I like doing so to the extent that for my alpha/beta readers, I'll add -fitting- musical tracks at the end of chapters, and even sound effects throughout to help make reading an enhanced experience. On my latest stuff, though the sound clips would be great for digital readers, I even looked into what it would take to add a music soundtrack for an expanded version of the novel. Unfortunately, I fear that stretches my capabilities (chasing down copyrights), more than I'm willing to bear.

Oh, P.S.: I do have one story I MUST finish. It's about a futuristic flight school where the various forms of craft are gravity propelled. In the story various cadets are having a rough time of it, getting a feel for how the system works. Essentially, the pilot uses their entire body--like a dance--to increase the pull or push from this object or that and sees the outside world as various fields and waves.

Anywho, the cocky cadet, arrogant and the like, has discovered the perfect ancient song to run the course. Everything affects the fields, even rain, fog...everything has a pull of it's own. So, to find a song that matches and inspires him to move just right ensures a perfect score. Unfortunately, he encounters a bunch of cues which makes him (accidentally) choose 'track 13.'


Unfortunately because, once he's in the cockpit's field, you cannot hear, but only feel the music. So, we have Tarik fly the course as he performs this beautiful flowing dance in the cockpit. Smugly knowing all the while, he is the finest gravity flier that has ever lived. Also, since you're protected by the field, you can't feel anything other than the inputs and feedback of the navigational field and music.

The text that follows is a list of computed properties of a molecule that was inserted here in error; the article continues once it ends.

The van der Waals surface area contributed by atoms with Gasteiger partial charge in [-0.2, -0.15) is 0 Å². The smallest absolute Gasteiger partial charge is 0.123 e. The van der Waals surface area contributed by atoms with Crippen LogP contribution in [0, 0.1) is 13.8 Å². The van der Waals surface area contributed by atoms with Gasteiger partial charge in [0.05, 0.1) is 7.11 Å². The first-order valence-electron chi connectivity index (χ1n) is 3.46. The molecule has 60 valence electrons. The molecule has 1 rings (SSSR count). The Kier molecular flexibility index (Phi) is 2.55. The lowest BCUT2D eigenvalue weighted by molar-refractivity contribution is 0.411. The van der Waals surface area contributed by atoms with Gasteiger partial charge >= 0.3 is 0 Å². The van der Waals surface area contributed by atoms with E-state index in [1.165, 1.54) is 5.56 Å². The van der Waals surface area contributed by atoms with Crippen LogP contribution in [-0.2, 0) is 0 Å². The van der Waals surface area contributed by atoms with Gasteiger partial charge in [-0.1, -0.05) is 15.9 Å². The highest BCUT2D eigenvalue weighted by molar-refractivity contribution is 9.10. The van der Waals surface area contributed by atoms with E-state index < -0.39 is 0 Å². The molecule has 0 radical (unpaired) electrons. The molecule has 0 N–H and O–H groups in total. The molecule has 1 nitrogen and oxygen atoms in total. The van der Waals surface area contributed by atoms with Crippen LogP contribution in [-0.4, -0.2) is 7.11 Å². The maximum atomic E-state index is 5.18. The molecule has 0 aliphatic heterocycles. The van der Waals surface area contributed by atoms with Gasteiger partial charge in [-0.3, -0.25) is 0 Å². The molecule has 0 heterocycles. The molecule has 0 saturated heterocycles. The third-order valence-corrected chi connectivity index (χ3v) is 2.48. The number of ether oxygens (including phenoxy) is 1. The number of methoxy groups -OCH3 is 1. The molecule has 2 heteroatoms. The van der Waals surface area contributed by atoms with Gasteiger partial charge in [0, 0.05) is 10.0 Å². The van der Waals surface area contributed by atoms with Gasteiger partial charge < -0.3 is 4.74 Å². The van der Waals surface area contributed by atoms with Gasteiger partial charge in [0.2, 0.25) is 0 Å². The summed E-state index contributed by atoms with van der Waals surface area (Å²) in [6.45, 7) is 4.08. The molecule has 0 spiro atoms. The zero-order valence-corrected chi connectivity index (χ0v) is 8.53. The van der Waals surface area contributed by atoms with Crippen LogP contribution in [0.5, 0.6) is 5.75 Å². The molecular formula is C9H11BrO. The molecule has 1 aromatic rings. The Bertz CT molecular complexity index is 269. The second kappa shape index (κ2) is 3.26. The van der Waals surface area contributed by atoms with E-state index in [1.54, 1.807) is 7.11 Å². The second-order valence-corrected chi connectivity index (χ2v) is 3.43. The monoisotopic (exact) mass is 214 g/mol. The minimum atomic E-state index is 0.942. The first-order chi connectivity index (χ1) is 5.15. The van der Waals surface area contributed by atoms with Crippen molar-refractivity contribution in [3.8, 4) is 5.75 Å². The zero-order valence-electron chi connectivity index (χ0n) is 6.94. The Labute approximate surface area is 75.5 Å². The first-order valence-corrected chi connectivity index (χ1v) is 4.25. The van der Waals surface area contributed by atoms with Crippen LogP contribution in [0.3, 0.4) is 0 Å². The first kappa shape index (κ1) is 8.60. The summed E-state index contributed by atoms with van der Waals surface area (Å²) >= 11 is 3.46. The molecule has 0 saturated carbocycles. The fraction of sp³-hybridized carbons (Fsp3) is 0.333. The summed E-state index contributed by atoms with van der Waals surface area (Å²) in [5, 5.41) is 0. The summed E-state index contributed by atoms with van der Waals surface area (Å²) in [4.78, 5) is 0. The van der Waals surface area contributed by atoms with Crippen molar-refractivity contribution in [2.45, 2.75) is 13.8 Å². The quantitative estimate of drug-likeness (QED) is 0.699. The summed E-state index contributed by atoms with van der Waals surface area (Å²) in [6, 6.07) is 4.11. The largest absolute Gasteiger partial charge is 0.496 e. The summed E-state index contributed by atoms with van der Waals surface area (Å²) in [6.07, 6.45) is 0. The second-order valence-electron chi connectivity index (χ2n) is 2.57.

When he lands, and smugly walks toward the other cadets, standing there mouths' agape, he just knows it's in awe of him. The ship falls into a heap damaged upon repair, the other cadets howl as he glances to the replay screen, seeing the ship lurch and slam into buildings, the ground, and jerk around the sky like a giant dog is shaking it.

Smug as always though he's failed the course, he walks away unable to understand and says, "play track 14," and begins dancing as he wanders down the runway, trying to figure out what he did wrong.

Track 14

I draw a lot of inspiration from music. One idea came heavily from Fields of the Nephilim's Mourning Sun. The current idea owes a lot to Dead Can Dance's Ulysses and Dark Tranquillity's ... Of Melancholy Burning. There's an undeveloped idea that comes a lot from Vangelis' Ask the Mountains. And so on and so on.

I know I'm not alone, as I know @Vaz got a story idea from Cult of Luna's Leave me Here. I also know RJ Barker gets a lot of inspiration from music - Fields of the Nephilim for the Wounded Kingdoms, think he cited Cult of Luna for his new series - and of course, Joe Hill's Horns draws super heavily from the Rolling Stones' You Can't Always Get What You Want.
Kate Bush has influenced probably 90% of the stuff I’ve written. If I can mix Kate Bush, M R James and Michael McDowell I’m happy.

I’m super-influenced by music - as a dance teacher I have choreographed two dances which ended up as stories instead of dance. I wonder how my dance process affects my writing one.

I wrote a short for the first SS challenge which was based on Felix Gaeta’s lament song in BSG.

Probably what I need! My problem with it is I had it in my mind as a fantasy tragedy but it might be more of a redemption story.

Redemption and tragedy can work together though. Hell, I think a lot of a time, redemption kinda requires it. That sh*t hurts.